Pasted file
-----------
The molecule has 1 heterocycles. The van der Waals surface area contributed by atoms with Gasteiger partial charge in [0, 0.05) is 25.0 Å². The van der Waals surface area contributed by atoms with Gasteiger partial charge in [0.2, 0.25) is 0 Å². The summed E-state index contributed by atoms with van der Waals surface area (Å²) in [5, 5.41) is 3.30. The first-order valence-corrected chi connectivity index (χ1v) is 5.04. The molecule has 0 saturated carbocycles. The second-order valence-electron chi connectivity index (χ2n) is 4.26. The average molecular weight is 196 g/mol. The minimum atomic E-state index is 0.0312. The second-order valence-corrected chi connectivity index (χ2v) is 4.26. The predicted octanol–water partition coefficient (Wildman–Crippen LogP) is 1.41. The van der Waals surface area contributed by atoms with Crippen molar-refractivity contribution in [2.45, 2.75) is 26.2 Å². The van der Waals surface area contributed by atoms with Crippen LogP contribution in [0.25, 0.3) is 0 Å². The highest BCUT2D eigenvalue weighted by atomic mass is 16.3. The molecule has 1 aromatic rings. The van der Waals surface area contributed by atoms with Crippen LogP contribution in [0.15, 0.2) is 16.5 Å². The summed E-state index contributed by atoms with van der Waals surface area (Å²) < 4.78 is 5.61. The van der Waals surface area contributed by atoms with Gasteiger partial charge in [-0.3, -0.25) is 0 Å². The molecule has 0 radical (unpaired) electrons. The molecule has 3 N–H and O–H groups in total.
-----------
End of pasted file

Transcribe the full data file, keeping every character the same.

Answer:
The molecule has 1 heterocycles. The van der Waals surface area contributed by atoms with Gasteiger partial charge in [0, 0.05) is 25.0 Å². The van der Waals surface area contributed by atoms with Gasteiger partial charge in [0.2, 0.25) is 0 Å². The summed E-state index contributed by atoms with van der Waals surface area (Å²) in [5, 5.41) is 3.30. The first-order valence-corrected chi connectivity index (χ1v) is 5.04. The molecule has 0 saturated carbocycles. The second-order valence-electron chi connectivity index (χ2n) is 4.26. The average molecular weight is 196 g/mol. The minimum atomic E-state index is 0.0312. The second-order valence-corrected chi connectivity index (χ2v) is 4.26. The predicted octanol–water partition coefficient (Wildman–Crippen LogP) is 1.41. The van der Waals surface area contributed by atoms with Crippen molar-refractivity contribution in [2.45, 2.75) is 26.2 Å². The van der Waals surface area contributed by atoms with Crippen LogP contribution in [0.25, 0.3) is 0 Å². The highest BCUT2D eigenvalue weighted by atomic mass is 16.3. The molecule has 1 aromatic rings. The van der Waals surface area contributed by atoms with Crippen LogP contribution in [0.15, 0.2) is 16.5 Å². The summed E-state index contributed by atoms with van der Waals surface area (Å²) < 4.78 is 5.61. The van der Waals surface area contributed by atoms with Gasteiger partial charge in [-0.3, -0.25) is 0 Å². The molecule has 0 radical (unpaired) electrons. The molecule has 3 N–H and O–H groups in total.